First Do No Harm? First Don't Go Bust!
The most beautiful music in Greek mythology was made by the Sirens of Capri.
They would sing enticing songs to sailers far away from home, promising wisdom and knowledge...
Larry Kudlow has a column on 'Townhall' today entitled 'Do No Harm', concerning likely interest rate movements after today's meeting of the Federal Reserve.
Almost at the start, he writes,
"Katrina’s effects will probably slow the expansion of gross domestic product by a percentage point or more in the third quarter, resulting in a real growth rate around 2 percent. Economic activity should pick up in the fourth quarter, though, as post-storm repair and rebuilding efforts contribute positively to both output and employment. "
Such a rosy perspective on the economic aftermath of natural disasters would seem to be directly contrary to Walter Williams' often-expressed opinion on what constitutes good economics.
While constantly pushing factors such as the consumer price index, bond yields and the dollar exchange rate as indicators of a "non-inflationary monetary environment", he cannot ignore the high price of gold as a signal for future inflation, and given that he wrote "(even) the oil spike is abating", the column was possibly written before yesterday's surge.
However, Kudlow does acknowledge the nature of the difficulty faced by the Fed:
"The Fed, nonetheless, has a close call. It may decide that the temporary loss of economic output from the Gulf Coast could set up an inflationary threat from too much liquidity chasing a short-term loss of goods. This could explain the recent gold price increase, and it might induce the central bank to withdraw excess liquidity by raising the key interest rate to 3.75 percent from the prevailing 3.5 percent."
Some might think it odd that Kudlow might not mention factors such as unrestrained public spending only sustained by the continued goodwill of the central banks of China and Japan, the fighting of a war, the wilful failure to maintain America's domestic earning base by permitting the offshoring of industries and the continued exclusion of Americans from their own workforce through the abuse of visas and illegal immigration as other factors which might indicate inflationary forces at work - but not me.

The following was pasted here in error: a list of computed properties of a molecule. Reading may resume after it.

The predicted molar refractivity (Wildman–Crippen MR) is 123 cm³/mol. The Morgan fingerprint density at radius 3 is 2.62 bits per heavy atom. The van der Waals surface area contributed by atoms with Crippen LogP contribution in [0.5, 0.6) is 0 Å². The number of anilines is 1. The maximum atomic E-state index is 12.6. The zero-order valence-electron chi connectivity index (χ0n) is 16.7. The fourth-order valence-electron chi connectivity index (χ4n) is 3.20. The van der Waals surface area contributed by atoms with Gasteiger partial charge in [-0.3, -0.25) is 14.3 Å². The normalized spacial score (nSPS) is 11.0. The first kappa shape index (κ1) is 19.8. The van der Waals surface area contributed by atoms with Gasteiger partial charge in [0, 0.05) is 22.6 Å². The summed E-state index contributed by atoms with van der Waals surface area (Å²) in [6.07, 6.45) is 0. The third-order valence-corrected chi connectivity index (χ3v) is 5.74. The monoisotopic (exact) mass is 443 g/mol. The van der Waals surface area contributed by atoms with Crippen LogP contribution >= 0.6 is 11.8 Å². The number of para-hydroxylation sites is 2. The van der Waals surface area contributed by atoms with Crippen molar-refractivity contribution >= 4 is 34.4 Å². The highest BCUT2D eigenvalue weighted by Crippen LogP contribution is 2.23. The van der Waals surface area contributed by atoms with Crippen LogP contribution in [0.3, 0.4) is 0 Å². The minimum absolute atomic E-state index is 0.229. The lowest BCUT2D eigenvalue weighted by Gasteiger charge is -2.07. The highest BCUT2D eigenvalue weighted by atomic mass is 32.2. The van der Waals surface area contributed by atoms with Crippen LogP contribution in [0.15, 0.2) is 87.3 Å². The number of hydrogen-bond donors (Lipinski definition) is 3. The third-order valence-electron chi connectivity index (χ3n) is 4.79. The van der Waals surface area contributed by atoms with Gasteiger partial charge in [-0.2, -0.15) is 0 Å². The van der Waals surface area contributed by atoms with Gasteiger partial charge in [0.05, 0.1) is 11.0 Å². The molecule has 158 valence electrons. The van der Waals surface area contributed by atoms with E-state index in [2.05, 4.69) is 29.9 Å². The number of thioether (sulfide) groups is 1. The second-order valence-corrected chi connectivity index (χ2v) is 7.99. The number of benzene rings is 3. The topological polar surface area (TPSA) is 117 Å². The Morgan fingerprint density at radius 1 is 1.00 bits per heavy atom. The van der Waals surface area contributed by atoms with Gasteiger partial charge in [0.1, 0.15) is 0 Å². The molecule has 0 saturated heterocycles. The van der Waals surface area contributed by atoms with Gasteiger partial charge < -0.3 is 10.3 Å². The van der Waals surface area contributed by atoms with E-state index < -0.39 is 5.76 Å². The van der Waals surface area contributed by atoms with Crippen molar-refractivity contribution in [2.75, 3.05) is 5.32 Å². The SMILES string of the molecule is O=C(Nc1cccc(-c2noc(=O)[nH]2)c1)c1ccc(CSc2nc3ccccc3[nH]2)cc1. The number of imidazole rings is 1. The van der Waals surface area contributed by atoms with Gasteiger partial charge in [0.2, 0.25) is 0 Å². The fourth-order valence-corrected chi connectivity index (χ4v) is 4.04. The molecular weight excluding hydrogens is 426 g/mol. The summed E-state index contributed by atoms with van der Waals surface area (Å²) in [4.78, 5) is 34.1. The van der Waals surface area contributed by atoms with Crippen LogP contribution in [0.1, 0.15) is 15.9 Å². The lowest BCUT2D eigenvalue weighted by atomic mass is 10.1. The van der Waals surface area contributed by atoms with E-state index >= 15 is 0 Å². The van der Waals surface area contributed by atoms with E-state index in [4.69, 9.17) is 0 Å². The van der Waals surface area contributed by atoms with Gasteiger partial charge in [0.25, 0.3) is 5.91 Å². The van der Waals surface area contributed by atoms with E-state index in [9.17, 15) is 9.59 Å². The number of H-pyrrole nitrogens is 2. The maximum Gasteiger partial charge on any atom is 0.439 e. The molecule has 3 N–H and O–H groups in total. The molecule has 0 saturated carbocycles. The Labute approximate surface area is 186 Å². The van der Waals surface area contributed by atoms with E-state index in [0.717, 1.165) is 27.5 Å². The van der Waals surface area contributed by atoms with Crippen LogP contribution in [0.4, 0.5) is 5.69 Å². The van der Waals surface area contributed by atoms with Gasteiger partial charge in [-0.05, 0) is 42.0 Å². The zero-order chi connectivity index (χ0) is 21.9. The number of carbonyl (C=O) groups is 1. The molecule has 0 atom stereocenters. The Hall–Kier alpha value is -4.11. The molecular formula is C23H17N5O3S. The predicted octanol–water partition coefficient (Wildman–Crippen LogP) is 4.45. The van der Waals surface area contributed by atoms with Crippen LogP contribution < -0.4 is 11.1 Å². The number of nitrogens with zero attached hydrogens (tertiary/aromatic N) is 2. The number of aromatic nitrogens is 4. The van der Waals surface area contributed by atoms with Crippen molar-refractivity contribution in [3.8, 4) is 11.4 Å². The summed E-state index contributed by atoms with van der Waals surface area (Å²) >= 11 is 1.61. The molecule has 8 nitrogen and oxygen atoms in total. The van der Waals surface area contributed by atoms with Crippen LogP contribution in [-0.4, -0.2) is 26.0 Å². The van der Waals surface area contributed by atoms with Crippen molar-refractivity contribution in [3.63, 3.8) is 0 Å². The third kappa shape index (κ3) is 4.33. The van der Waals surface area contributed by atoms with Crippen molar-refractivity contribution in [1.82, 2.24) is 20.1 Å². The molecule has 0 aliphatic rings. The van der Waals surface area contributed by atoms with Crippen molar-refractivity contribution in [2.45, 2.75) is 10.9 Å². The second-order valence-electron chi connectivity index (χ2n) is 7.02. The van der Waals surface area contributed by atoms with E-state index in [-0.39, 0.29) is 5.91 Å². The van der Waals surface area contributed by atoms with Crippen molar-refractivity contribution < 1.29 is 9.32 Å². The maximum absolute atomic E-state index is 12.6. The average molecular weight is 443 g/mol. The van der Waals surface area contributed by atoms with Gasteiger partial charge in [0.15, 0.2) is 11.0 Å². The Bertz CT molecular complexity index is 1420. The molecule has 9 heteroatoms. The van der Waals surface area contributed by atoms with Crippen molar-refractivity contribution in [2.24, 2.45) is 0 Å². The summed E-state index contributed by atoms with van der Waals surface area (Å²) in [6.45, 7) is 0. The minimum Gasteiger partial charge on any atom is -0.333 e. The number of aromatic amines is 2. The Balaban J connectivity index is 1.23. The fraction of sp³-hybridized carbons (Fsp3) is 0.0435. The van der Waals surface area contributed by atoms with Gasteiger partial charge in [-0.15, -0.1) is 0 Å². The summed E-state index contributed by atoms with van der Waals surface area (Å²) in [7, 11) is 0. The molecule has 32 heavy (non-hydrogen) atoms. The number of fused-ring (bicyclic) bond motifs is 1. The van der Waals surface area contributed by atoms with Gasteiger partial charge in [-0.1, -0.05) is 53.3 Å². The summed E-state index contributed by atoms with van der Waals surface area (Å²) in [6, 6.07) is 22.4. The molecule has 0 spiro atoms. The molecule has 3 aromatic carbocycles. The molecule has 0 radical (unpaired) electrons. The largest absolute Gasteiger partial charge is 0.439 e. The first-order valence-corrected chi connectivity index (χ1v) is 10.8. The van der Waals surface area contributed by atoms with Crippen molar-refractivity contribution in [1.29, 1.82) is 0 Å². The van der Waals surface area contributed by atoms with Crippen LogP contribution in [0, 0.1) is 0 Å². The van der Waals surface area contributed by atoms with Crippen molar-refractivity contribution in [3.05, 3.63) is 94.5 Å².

But that's Larry over the back.
And his solution to the coming inflationary crisis is vintage Kudlowmania-
"Fortunately, President Bush has signaled his aversion to any tax increases to finance emergency Katrina assistance. So the tax-cut extensions for capital gains and investor dividends appear likely to pass in next month’s budget act. This pro-growth policy will be bolstered by Bush’s use of Jack Kemp’s enterprise-zone tax-and-regulation-free policies to rebuild New Orleans and the Gulf area. These measures will quickly restore private capital formation and lost output and help bring monetary policy back into non-inflationary balance as the availability of more goods will absorb excess liquidity. "
Precisely how are the tax-cut extensions going to help the old ladies on welfare in New Orleans? How will they possibly be beneficiaries of 'growth'? Yet more cheap Chinese crap in the shops? Because I presume that China will be the point of origin of the 'more goods'?
Hopefully, the use of 'enterprise-zone tax-and-regulation-free policies' in and around New Orleans will not include the sanctioned theft of peoples' homes - although somehow I doubt it.
'Private capital information'? 'Lost output'? In a city full of welfare poor like New Orleans? In a country whose government survives on the credit of foreigners?
Whatever Larry Kudlow's constituency is, it isn't people who have to worry about paying their bills or making ends meet. I wouldn't be surprised if, when the whole edifice comes crashing down, Kudlow would try to find an upside, saying that America had become a great place to 'invest'.
Kudlow writes to the rich, for the rich and for nobody else. One would have thought that the primary role of the Federal Reserve would not be to follow the Hippocratic Oath 'First, do no harm'; instead, it ought to be, 'first, don't go bust'.
Kudlow's 'Townhall' colleague Bruce Bartlett offers a very different perspective today, entitled 'What to do at Treasury'. Bartlett reports that it has been suggested that Andrew Card, the current White House Chief of Staff, will replace John Snow as Treasury Secretary.
"Many experts are now deeply concerned about the stresses and strains in the financial sector of the economy and fearful that a crisis could emerge at any moment. The huge budget and current account deficits, rising energy and gold prices, a bubble in the housing market, out-of-control hedge funds and a corporate pension system in the process of collapse are just some of the things that could trigger a financial crisis. Should that happen, I fear that Andy Card would be as out of his depth as Michael Brown was in New Orleans. "
Although the Sirens were beautiful singers, the sailers they lured were dashed to their deaths on Capri's rocky shores.
Beware the song of Sirens.